Bahraini Shia protesters clash with security forces following a demonstration in solidarity with jailed human rights activists in the village of Malikiyah, south of of Manama, yesterday. Right: Kuwaiti riot police raise their batons at an opposition protester during a demonstration demanding that the new parliament be dissolved and controversial legislation be scrapped, in Kuwait City, yesterday.
MANAMA/kuwait: Bahrain’s highest appeals court yesterday upheld prison terms for 13 prominent activists on charges of plotting to overthrow the monarchy, lawyers said, in a verdict that sparked protests.
Hours after the Court of Cassation’s ruling, hundreds gathered in the Shia village of Malkiya in support of the prisoners, in response to calls for demonstrations by activists on social networking websites.
The rulings were also condemned by the main Shia opposition bloc Al Wefaq, and human rights watchdog Amnesty International while France said it “regretted” the verdicts.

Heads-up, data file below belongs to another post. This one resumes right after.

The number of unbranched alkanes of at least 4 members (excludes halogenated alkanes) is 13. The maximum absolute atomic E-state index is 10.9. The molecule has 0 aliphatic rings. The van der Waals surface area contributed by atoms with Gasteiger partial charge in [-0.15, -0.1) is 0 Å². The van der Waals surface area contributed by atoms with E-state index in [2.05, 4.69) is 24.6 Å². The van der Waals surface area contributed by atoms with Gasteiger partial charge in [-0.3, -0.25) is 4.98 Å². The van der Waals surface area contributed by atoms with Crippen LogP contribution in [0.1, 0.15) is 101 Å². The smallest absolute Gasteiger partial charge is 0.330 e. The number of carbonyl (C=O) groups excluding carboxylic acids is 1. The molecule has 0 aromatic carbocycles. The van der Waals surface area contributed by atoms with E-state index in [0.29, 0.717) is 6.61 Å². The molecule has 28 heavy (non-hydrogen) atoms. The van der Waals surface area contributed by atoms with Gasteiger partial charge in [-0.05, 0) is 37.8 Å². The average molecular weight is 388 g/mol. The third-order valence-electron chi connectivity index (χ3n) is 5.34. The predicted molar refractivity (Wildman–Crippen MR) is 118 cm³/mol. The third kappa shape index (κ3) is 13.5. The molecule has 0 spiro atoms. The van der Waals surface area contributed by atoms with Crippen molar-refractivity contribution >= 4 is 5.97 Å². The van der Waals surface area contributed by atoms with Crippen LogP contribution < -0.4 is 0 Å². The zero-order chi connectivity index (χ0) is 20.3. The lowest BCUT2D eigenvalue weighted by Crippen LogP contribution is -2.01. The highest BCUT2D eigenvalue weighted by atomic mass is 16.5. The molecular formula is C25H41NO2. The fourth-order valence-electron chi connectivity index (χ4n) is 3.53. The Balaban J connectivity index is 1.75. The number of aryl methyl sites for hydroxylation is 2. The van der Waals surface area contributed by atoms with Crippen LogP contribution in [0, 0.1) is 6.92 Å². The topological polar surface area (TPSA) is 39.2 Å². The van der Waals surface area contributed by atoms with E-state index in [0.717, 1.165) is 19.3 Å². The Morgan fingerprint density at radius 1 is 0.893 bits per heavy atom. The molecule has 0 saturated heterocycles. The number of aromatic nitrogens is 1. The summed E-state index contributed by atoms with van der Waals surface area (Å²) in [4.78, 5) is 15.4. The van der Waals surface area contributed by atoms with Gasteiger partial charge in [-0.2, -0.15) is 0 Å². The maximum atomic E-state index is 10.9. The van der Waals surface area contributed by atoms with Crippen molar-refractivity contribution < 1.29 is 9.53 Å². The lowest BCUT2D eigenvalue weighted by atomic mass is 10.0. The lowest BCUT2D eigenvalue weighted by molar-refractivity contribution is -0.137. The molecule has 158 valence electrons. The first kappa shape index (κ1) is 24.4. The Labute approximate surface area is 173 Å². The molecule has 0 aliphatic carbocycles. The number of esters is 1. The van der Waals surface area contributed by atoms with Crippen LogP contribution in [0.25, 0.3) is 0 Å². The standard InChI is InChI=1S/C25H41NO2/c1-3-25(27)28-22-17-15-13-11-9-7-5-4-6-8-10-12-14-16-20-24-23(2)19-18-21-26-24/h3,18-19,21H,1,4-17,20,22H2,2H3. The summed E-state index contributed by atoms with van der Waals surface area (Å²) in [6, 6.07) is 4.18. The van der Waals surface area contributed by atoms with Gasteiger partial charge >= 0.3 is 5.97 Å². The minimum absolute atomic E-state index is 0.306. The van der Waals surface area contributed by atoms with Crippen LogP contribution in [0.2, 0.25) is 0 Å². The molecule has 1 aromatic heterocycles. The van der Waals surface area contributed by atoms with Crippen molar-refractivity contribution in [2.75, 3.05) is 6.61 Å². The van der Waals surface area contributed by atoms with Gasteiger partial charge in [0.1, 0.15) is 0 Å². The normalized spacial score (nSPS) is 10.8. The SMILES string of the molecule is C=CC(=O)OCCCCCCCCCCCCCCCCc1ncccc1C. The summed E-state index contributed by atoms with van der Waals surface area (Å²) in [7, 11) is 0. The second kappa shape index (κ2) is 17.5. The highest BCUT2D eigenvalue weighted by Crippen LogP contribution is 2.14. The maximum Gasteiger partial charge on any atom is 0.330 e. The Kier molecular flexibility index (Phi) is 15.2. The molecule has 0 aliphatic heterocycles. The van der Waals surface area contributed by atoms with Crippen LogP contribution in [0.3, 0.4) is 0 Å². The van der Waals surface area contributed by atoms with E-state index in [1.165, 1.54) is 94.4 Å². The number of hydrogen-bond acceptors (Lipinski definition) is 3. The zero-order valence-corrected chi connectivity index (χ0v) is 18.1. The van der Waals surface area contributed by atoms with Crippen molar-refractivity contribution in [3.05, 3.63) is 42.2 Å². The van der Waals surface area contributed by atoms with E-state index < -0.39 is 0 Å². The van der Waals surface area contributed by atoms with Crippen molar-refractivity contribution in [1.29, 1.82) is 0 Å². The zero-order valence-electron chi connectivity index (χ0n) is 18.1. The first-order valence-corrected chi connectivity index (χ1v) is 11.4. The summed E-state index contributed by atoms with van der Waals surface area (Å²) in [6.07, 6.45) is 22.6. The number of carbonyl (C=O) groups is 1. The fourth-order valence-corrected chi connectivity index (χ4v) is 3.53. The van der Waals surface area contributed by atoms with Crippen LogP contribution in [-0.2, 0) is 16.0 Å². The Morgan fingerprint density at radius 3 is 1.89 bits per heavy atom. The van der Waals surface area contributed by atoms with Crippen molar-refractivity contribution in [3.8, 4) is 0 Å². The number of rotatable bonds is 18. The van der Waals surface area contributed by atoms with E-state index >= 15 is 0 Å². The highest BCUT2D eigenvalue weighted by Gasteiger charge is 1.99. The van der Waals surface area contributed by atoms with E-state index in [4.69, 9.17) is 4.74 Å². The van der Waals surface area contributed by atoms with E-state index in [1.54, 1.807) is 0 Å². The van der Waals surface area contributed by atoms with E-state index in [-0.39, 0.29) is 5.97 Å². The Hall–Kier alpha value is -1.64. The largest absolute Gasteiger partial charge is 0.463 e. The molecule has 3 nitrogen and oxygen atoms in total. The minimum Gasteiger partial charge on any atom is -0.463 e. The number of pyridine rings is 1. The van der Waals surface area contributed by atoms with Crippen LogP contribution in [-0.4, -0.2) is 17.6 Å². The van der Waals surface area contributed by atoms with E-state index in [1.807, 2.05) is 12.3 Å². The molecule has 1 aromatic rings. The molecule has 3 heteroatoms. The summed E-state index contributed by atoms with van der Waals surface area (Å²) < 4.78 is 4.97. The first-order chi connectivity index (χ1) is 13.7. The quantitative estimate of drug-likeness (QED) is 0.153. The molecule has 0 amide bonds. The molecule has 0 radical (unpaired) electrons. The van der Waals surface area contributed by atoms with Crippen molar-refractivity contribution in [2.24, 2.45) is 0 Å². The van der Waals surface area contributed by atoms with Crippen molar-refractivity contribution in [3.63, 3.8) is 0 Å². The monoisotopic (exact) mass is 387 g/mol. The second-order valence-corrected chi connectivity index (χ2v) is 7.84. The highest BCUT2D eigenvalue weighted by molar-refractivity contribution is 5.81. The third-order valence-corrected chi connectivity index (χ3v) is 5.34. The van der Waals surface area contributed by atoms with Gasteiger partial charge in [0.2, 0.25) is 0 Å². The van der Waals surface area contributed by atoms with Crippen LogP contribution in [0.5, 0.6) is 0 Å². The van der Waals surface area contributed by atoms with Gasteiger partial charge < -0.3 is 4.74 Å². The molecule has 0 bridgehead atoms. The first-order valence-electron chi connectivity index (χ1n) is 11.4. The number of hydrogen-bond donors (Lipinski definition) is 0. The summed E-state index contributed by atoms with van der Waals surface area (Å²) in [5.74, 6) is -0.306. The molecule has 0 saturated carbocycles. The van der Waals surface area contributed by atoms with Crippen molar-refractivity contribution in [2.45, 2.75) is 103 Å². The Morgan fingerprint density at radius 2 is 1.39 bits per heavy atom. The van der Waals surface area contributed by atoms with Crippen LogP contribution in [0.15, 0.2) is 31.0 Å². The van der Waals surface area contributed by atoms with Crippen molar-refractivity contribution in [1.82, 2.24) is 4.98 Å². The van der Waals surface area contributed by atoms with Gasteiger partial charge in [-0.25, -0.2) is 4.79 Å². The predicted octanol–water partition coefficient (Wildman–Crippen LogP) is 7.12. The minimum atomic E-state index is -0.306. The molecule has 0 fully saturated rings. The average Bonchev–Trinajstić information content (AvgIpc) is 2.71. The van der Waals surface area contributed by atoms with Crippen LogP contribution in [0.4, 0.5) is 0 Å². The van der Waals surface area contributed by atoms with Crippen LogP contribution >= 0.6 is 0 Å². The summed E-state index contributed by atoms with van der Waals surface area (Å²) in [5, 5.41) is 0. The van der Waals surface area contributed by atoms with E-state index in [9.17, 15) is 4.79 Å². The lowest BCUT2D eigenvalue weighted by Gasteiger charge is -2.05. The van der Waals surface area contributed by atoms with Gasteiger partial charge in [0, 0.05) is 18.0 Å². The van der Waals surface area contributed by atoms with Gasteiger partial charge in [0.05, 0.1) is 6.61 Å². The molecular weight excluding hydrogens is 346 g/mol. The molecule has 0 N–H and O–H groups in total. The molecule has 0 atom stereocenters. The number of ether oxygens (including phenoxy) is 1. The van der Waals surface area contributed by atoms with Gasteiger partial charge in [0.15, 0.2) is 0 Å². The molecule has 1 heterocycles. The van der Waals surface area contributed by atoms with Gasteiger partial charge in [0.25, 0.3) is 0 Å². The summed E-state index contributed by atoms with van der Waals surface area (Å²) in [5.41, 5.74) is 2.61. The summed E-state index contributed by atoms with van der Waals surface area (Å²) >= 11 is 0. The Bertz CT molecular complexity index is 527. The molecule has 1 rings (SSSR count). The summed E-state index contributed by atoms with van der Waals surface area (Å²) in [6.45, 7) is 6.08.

“This unjust decision will confirm the view of many that the judiciary is more concerned about toeing the government’s line than upholding the rule of law and the rights of all Bahrainis,” said Amnesty’s Hassiba Hadj Sahraoui.
“In order to maintain any credibility at all the Bahraini authorities must release these 13 people who have been imprisoned simply for exercising their rights to freedom of expression and assembly,” she added in a statement.
Seven of the activists have been jailed for life, including Abdulhadi Khawaja, who last year embarked on a hunger strike to protest his imprisonment, finally ending his fast in June after 110 days.
Two others sentenced to life are Hassan Mashaima, head of the Shiite opposition Haq movement and Abduljalil al-Singace, a member of the same group.
Protesters in Malkiya hoisted a large banner bearing the pictures of the 13 defendants and chanted: “We demand the release of all prisoners,” witnesses said.
“The people want to overthrow the regime,” they shouted.